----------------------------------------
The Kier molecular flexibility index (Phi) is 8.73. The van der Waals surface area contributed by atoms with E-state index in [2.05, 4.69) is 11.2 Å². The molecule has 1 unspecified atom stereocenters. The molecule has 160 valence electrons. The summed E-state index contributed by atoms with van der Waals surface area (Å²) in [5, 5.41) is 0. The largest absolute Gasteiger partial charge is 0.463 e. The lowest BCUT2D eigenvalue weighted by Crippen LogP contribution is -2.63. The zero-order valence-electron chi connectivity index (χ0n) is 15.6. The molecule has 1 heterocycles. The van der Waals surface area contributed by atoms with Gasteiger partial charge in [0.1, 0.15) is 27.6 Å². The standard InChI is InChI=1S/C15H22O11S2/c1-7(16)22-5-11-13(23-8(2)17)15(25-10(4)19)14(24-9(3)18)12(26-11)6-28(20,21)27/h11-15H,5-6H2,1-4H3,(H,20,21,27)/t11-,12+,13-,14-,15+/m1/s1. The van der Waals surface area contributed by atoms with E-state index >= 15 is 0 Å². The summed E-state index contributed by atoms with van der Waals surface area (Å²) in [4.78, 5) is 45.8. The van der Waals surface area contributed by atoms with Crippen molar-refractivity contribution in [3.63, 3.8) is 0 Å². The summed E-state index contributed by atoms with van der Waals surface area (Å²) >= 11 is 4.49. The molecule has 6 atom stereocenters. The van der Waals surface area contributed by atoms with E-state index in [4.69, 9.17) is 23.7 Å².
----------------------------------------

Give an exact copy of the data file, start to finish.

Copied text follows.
The Kier molecular flexibility index (Phi) is 8.73. The van der Waals surface area contributed by atoms with E-state index in [2.05, 4.69) is 11.2 Å². The molecule has 1 unspecified atom stereocenters. The molecule has 160 valence electrons. The summed E-state index contributed by atoms with van der Waals surface area (Å²) in [5, 5.41) is 0. The largest absolute Gasteiger partial charge is 0.463 e. The lowest BCUT2D eigenvalue weighted by Crippen LogP contribution is -2.63. The zero-order valence-electron chi connectivity index (χ0n) is 15.6. The molecule has 1 heterocycles. The van der Waals surface area contributed by atoms with Gasteiger partial charge in [0.1, 0.15) is 27.6 Å². The standard InChI is InChI=1S/C15H22O11S2/c1-7(16)22-5-11-13(23-8(2)17)15(25-10(4)19)14(24-9(3)18)12(26-11)6-28(20,21)27/h11-15H,5-6H2,1-4H3,(H,20,21,27)/t11-,12+,13-,14-,15+/m1/s1. The van der Waals surface area contributed by atoms with E-state index >= 15 is 0 Å². The summed E-state index contributed by atoms with van der Waals surface area (Å²) in [4.78, 5) is 45.8. The van der Waals surface area contributed by atoms with Crippen molar-refractivity contribution in [3.63, 3.8) is 0 Å². The summed E-state index contributed by atoms with van der Waals surface area (Å²) >= 11 is 4.49. The molecule has 6 atom stereocenters. The van der Waals surface area contributed by atoms with E-state index in [4.69, 9.17) is 23.7 Å².